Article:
Aaron: [23:30] That’s kind of me too. I mean, kind of stumbled into the web stuff. So, concerning strategies. We have a strategy guy and we have a guy that basically shakes hands, his name’s Adam, and then a client is ready for a website. Adam says, hey, go talk to Brett. And Brett is kind of our strategy guy and he builds the proposals and stuff like that. Do you guys use any type of tools to do your proposals?
Jodie: [24:05] I have so many tools. We use something called Proposify currently. It’s great. It’s a really great tool. I’m going to be honest, I love it and I just don’t think there is a perfect tool out there yet. I’m waiting for somebody to create exactly what I need. Our CRM was called Prosperworks, it’s now called Copper. A google product. I love it so much because it seamlessly integrates with Gmail, which is what we use for our email here at WDS. Most of those things are Google products and they just work really brilliant together. What I want is a proposal software that integrates with Copper so that the CRM, the proposal software, and my email somehow can all magically talk. Now I know you could create a lot of things with Zapier. And by the way, I’ve never known if I’m saying that correctly. I’ve been Zapier or Zapier. It’s not perfect. It’s not a perfect solution. While I love Proposify, because I think for me the thing that I love about it the most is that you get some real data about what is being viewed. That’s really helpful and continuously trying to improve our proposal process.
Aaron: [25:29] That’s awesome. I feel like I’m doing something right because we use, I can’t even say it.
Micah: [25:40] He has to say it. That’s part of the game.
Aaron: [25:42] Not going to do it. Then we use Copper. I recently got an email from Copper, almost deleted it because I forgot that ProsperWorks, they did the whole rebranding, and I’m like, who signed me up for this? And then I’m like, oh wait, that’s right. I remember that now. You do your proposal and then they accept it, do you guys do a statement of work and a PSA also?
Jodie: [26:16] We have our Master Service Agreement, our MSA. The first step is really the proposal, accepting of the proposal. From that point we would go into a project kick-off where they’re introduced to the team. At this point they would have already had a copy of our MSA for their team to red line. Some of the clients, the majority of the clients that we deal with at WebDev have legal departments internally or on retainer. A lot of the contracts need to kind of go through that legal review process. I try to give them the MSA early, in order to do that so it doesn’t hold up kick-off. When kick-off happens, we would have the final signature on the MSA. We go through our kick-off process. Following discovery, is when they get the project plan, which is really the Bible and what I consider to be the source of truth for the project. It is like the estimate on steroids essentially. Everything that was decided upon during discovery down to even the most minuscule details are outlined in that. And they need to sign off on that. That’s really what the MSA refers to at that point. Quite a few documents.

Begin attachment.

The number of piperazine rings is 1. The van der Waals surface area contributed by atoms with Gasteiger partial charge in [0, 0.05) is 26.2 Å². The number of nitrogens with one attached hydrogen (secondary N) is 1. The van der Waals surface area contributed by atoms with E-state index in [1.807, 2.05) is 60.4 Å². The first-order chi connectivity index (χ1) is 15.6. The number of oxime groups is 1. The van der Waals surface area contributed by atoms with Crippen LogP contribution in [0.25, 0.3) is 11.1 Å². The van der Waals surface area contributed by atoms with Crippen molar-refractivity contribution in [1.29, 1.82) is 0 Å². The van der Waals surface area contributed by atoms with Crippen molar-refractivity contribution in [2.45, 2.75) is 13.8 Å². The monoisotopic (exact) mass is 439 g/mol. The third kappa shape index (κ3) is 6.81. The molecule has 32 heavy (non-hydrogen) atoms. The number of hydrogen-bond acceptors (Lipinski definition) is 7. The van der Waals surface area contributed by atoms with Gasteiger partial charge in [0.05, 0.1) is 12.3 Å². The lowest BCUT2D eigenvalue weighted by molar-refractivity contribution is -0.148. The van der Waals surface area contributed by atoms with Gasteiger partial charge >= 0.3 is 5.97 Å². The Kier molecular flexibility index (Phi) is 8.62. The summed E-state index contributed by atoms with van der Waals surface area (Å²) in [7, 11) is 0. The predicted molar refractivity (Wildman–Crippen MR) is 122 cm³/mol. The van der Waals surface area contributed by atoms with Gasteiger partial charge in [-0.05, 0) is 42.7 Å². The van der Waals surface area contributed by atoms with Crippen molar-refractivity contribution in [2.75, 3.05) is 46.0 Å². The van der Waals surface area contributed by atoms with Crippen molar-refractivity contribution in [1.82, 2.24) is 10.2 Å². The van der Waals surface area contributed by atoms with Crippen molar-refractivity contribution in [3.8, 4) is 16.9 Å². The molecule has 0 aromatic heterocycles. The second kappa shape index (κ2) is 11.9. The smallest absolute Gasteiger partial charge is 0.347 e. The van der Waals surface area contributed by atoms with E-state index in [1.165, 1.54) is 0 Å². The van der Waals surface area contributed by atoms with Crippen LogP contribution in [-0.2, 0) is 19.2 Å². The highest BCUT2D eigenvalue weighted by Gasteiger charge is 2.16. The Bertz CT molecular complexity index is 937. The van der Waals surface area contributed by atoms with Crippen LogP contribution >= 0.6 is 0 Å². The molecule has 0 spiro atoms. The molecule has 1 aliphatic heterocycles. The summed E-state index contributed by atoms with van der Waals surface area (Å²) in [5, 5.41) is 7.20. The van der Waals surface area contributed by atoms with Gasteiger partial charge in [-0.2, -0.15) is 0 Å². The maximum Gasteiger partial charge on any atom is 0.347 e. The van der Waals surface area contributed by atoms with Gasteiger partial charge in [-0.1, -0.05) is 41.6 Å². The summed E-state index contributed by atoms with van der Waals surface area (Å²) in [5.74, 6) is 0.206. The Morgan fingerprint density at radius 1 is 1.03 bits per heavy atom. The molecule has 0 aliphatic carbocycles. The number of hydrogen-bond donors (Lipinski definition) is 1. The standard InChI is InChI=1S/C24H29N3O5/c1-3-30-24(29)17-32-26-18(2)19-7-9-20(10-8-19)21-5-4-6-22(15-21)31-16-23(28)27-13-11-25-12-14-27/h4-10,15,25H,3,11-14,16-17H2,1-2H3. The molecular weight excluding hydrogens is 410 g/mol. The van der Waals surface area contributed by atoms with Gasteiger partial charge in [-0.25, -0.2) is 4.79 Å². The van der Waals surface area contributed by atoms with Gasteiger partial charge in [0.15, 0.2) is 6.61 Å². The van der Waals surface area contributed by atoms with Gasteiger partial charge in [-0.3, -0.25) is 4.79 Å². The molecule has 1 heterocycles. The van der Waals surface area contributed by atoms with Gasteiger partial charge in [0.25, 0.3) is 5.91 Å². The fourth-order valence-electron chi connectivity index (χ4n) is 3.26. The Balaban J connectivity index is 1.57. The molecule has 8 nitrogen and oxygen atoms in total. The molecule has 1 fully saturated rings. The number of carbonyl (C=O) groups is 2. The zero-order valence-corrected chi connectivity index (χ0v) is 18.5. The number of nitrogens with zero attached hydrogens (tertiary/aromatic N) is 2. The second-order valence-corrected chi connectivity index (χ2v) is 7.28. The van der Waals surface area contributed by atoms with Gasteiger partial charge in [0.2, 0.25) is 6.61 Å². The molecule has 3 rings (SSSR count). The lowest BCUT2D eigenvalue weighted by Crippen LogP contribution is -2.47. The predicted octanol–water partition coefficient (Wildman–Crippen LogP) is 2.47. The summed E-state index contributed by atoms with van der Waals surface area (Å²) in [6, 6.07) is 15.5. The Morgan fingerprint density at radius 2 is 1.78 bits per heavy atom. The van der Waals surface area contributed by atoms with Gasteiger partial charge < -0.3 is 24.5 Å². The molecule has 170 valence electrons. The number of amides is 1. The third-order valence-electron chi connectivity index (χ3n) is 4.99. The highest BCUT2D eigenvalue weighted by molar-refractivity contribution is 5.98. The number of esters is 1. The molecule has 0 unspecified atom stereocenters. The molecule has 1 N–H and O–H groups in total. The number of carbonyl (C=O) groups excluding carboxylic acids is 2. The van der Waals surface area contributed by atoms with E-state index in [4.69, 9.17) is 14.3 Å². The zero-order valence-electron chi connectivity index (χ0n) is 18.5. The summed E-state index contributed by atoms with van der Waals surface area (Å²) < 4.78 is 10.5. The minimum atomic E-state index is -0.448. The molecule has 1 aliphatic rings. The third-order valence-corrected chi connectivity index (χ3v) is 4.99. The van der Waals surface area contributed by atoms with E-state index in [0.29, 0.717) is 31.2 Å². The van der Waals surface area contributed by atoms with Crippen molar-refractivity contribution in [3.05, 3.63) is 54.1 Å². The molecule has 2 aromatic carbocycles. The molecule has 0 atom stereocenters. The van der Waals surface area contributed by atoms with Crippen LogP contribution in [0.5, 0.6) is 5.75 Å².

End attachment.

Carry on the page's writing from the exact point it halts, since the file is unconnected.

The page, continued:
Aaron: [27:33] Our proposals started off like almost just a handshake. Then it turned into a two page proposal, and now the proposal were seven, eight pages. Then we’re like, okay, we need, we need some kind of software to do that because that’s not manageable. And then we got into the, the PSA’s and a statement of works and stuff like that. It makes sense though as our business has grown, we’ve needed I guess more safety nets, for us and for the client. It all makes sense though. That’s pretty cool.
Micah: [28:12] You got your degree, you said in communications essentially. Obviously you are doing lots of communicating with clients, and communicating and organizing with WordCamp US and all those different things. What would be a few tips that you could give regarding communication, particularly in regard to clients, for all those freelancers out there who are trying to make sure they do things the best they can.